In 1 Samuel 16:6-9 only Jesse’s three oldest sons, Eliab, Abinadab, and Shimma, are mentioned. However, verse 10 confirms that Jesse had seven sons who passed before Samuel, prior to David being brought before him. So five sons were not mentioned by name, including David. So who were the other four? David is listed in 1 Chronicles 2 and three of the other four sons. This tells us that one name has been omitted.
Considering that Jesse presented his sons to Samuel around 1030 BC, and knowing from 1 Samuel 17:12-14 that David’s three oldest brothers served in Saul’s army at the time of the battle between David and Goliath around 1025 BC, it’s not unreasonable to think that David’s other four brothers served in Saul’s army also. It is certainly possible that one of the four brothers had been killed in battle. Therefore the seven names in 1 Chronicles are the names of those who were alive at the time the genealogy is recorded. Genealogical records were kept as a way to validate tribal identity and inheritance rights, so if one brother had died without leaving any children, there would have been no reason to include him at the time 1 Chronicles was written, around 450 BC.
Another possible reason for only seven sons being listed is that Jesse might have adopted a son. He would have been counted among the seven who passed before Samuel, but since 1 Chronicles 2:13-15 is a genealogy to establish the legal rights of the kingly line, it is reasonable to think that only those of the bloodline of Jesse would have been counted and included.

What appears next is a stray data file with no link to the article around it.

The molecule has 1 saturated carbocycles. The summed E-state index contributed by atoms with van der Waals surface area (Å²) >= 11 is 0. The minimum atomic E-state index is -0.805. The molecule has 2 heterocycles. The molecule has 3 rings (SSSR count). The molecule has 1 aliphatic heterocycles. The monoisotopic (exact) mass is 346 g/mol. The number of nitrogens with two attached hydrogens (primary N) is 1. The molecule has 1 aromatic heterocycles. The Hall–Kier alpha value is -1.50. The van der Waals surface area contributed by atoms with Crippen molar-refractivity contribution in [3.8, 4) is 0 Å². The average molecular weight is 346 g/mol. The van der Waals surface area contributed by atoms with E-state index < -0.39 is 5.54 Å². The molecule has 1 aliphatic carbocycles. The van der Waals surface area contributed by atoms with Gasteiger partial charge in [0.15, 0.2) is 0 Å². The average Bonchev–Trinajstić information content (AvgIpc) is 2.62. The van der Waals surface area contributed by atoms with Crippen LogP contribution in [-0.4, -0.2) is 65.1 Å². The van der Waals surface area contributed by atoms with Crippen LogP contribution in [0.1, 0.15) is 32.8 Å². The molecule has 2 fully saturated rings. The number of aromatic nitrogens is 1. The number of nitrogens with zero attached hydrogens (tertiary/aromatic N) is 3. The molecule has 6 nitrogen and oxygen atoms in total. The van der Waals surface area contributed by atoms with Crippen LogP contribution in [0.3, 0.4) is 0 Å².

These are legitimate reasons why one of Jesse’s eight sons would have been omitted from the genealogy in 1 Chronicles 2. There is no contradiction between 1 Samuel 16:10 and 1 Chronicles 2:15, and there are very good explanations for it.
Be ready always with an answer for the questions skeptics might pose. And if you do not have an answer, be quick to proclaim your trust in God’s Word. Be confident that you can, and will, find an answer and be able to respond. There are no errors in the Bible and there are no contradictions. There are answers for every skeptic’s claim that the Bible is not worthy of our trust. Contend for the truth and always point people to the Truth Giver, the Lord Jesus Christ.
An interesting afterthought about the 8th son.
Numbers in the Bible have great significance in pattern and typology. Eight is understood to be the number of new beginnings (Read, The Meaning of Numbers in the Bible). Israel’s first king, Saul, started out well but ended poorly. So God chose Jesse’s 8th son to be the new king and the new beginning for God’s people, Israel. Under David the kingdom was united, and one day there will be another new beginning when Jesus returns. When Jesus rules and reigns as King on the Throne of David, God’s children will be united. Hallelujah, what a day that will be!
Another possible explanation: 1 Chronicles 2 mentions the sons of David’s sisters: Zeruiah and Abigal. These sons would have been the grandsons of Jesse. And grandsons in the Bible are sometimes called sons, so perhaps one of them, being called a son, passed by Samuel.